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It was a ritual. Every time you wrapped up a lesson at the barn where I rode growing up, you cleaned your saddle. Plain and simple. No exceptions. That’s where I learned that the renewing smell of glycerin soap goes hand in hand with that feeling of success when you bring your horse in after a great ride.

I thought some of my horse-owning readers might be interested in hearing about this process and how I’ve managed to carry it forward into my adult life despite new time constraints.

Back when I was a young rider, we’d strip off the sweaty — and often muddy — tack, place the saddle and girth on a stand (usually one of those simple, wooden bars that hook into the wall) and hang the bridle up on a four-pronged hook. We’d douse our sponges in a bucket of warm water, swipe them over the ubiquitous glycerin bar and wash our tack down, sparing no effort as we unbuckled the care-worn stirrup leathers and carefully scrubbed down the laced reins.

Not only did this process keep my instructor’s tack in pliable, working condition year after year, but it taught us students to take care of the things that were essential to our continued horse enjoyment each week. The tack cleaning ritual was an extension of the care that went into those well-loved lesson horses that carried us around the arena, out across the pasture and over flowing hunter courses week in and week out.

I fell out of the habit of cleaning my tack after every ride after I grew up and got my own horses. Life happened. Jobs came, babies came. I hardly had time to swing a leg over a horse, let alone clean my saddle, bridle and girth after every single ride. That was until I began lessoning with a wonderful dressage instructor who boomed across her covered arena one day that my tack was dirty and I needed to make time to clean it.

I tried to explain my dilemma, but she cut me off in a caring-but-no-nonsense manner that only a seasoned trainer can employ and said, “Make time anyway.” And so I did. I’ll admit, I didn’t do it after every ride, but I started lathering up a sponge much more frequently, and my tack thanked me. The part that made cleaning on a regular basis doable was that I realized I didn’t have to break out the rag and oil every time I was done applying soap. I tend to get pulled into perfectionistic patterns, and in the past, if I couldn’t clean and oil my saddle and bridle, I probably wasn’t going to do either one.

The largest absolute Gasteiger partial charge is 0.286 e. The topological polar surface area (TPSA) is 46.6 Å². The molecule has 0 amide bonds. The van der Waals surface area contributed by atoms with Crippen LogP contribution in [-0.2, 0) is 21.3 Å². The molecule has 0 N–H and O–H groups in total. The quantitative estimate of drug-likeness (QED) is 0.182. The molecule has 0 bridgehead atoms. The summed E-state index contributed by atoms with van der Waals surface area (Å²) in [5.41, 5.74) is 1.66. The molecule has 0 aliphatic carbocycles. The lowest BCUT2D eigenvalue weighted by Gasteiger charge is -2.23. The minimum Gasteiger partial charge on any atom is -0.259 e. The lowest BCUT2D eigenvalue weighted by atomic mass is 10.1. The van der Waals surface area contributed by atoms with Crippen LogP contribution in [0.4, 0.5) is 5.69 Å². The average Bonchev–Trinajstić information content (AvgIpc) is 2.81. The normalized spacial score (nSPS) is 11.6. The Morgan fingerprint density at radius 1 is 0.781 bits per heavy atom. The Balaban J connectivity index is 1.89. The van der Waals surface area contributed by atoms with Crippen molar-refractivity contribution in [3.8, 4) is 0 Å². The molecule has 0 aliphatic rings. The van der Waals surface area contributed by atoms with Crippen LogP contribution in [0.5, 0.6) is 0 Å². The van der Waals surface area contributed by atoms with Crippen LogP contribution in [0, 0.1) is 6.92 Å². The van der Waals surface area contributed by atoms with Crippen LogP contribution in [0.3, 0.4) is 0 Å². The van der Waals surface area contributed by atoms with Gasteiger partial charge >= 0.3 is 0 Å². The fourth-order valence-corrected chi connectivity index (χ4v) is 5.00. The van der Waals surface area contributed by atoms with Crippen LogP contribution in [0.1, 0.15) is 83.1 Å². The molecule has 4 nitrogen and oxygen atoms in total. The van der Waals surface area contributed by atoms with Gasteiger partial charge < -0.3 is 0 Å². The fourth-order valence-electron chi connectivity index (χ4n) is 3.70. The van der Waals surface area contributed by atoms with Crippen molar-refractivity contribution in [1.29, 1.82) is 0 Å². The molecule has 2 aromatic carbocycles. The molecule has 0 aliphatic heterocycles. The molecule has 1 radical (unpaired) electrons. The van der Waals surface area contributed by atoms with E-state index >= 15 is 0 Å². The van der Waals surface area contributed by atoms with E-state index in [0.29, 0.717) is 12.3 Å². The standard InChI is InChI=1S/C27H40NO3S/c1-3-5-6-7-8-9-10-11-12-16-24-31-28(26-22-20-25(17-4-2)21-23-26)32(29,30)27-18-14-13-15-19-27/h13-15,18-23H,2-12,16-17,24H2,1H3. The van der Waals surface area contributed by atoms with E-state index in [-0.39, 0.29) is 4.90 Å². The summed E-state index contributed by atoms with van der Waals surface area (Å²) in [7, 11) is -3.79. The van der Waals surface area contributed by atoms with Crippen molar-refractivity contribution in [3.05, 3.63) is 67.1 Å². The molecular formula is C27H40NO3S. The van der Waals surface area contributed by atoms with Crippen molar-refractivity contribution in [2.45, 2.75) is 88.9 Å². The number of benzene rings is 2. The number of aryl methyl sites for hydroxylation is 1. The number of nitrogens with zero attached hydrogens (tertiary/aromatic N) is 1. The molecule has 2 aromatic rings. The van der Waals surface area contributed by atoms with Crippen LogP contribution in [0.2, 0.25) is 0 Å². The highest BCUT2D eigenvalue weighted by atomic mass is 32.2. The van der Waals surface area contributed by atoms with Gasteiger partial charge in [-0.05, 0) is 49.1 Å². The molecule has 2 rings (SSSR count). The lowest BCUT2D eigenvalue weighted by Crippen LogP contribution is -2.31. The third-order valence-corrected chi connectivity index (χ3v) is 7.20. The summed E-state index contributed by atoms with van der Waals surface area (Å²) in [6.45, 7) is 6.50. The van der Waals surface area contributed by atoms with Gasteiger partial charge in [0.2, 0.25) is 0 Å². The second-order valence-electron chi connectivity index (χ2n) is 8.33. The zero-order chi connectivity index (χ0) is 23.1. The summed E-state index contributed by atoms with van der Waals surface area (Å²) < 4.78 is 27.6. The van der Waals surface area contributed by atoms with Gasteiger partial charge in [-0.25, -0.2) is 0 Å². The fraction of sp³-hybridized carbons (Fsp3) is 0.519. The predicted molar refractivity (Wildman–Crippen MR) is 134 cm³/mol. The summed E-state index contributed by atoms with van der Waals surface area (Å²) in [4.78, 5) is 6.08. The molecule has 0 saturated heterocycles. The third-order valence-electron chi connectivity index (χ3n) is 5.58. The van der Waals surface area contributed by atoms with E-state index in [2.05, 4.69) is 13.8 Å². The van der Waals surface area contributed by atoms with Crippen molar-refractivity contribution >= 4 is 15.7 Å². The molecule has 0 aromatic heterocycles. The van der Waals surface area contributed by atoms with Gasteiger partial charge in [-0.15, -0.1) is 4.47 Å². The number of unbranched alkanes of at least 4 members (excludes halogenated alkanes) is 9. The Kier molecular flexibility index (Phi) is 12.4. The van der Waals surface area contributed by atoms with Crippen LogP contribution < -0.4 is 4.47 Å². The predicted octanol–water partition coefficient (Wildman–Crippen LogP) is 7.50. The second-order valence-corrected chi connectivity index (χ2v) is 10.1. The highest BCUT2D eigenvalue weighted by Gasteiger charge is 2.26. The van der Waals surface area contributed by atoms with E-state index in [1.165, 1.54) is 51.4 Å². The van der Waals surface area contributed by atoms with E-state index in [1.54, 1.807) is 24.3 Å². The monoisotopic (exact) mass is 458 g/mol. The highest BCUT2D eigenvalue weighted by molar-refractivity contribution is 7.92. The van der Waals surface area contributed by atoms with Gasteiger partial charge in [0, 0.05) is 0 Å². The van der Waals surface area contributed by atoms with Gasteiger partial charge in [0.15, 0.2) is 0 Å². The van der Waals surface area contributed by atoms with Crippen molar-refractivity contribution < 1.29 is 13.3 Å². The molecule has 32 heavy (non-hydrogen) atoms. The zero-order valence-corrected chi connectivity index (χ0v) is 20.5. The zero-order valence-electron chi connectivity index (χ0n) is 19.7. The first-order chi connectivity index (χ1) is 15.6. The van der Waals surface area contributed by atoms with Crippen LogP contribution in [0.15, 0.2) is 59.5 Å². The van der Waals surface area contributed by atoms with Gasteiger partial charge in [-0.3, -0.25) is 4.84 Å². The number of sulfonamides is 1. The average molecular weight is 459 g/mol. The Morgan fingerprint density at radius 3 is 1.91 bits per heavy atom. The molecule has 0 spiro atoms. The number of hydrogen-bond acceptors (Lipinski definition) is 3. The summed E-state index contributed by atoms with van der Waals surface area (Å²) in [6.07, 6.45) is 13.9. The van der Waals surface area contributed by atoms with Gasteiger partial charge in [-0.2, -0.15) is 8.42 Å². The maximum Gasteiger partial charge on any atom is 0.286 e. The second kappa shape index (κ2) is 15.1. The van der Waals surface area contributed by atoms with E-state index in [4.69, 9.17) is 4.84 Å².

Let’s face it. If you’re an amateur rider with leather tack and limited time, you’re probably going to have to pick and choose which steps of the cleaning process are most important to you after a typical weekday ride. A lot of us have to get dinner on the table or help kids with homework, right?

So, here’s what I’ve chosen, and it works pretty well:

1. Have a tack cleaning kit ready to go. Mine has a sponge (I like a regular kitchen sponge with a scrubby side). It also has a good spray-on tack glycerin cleaner. This is the updated version of the trusty glycerin bar I remember from my childhood riding lessons. I also keep a small tub of leather oil for those days I do decide to condition my tack. I store all of this in the bucket I use for water.

2. Fill said bucket with warm water — if you have to run inside your house to do this, it’s worth the extra effort since warmer water loosens dirt and sweat so much better.

3. Dip your clean sponge in and use the scrubby side to clean your bit before you soap up the sponge. If you do nothing else, always clean the gunk off your bit. It’s a lot easier to remove before it dries, and forgetting to do so could result in small sores inside your horse’s mouth.

4. Wet your sponge, apply a couple of sprays of the leather cleaner, and get to work on your saddle, bridle and girth. You may need to use the rough side for places like the inside of the girth where dirt and sweat accumulate. If you have an English saddle, don’t forget to unbuckle your stirrups and clean under the buckles. Also, spend some time on your billet straps — it’ll extend their lifespan significantly if you do it regularly.

If you have a western saddle with smooth (not roughout) leather, you can clean it, too. You might not need to do it every time, but doing it a few times a year will help extend the life of the leather. Western bridles will also benefit. Once you do it a few times, tack cleaning will become your relaxing, post-ride ritual, just as it has for me.

Elizabeth Crumbly is a newspaper veteran and freelance writer. She lives in rural Northwest Georgia where she teaches riding lessons, writes and raises her family. She is a former editor of The Catoosa County News. You can correspond with her at www.collective-ink.com.

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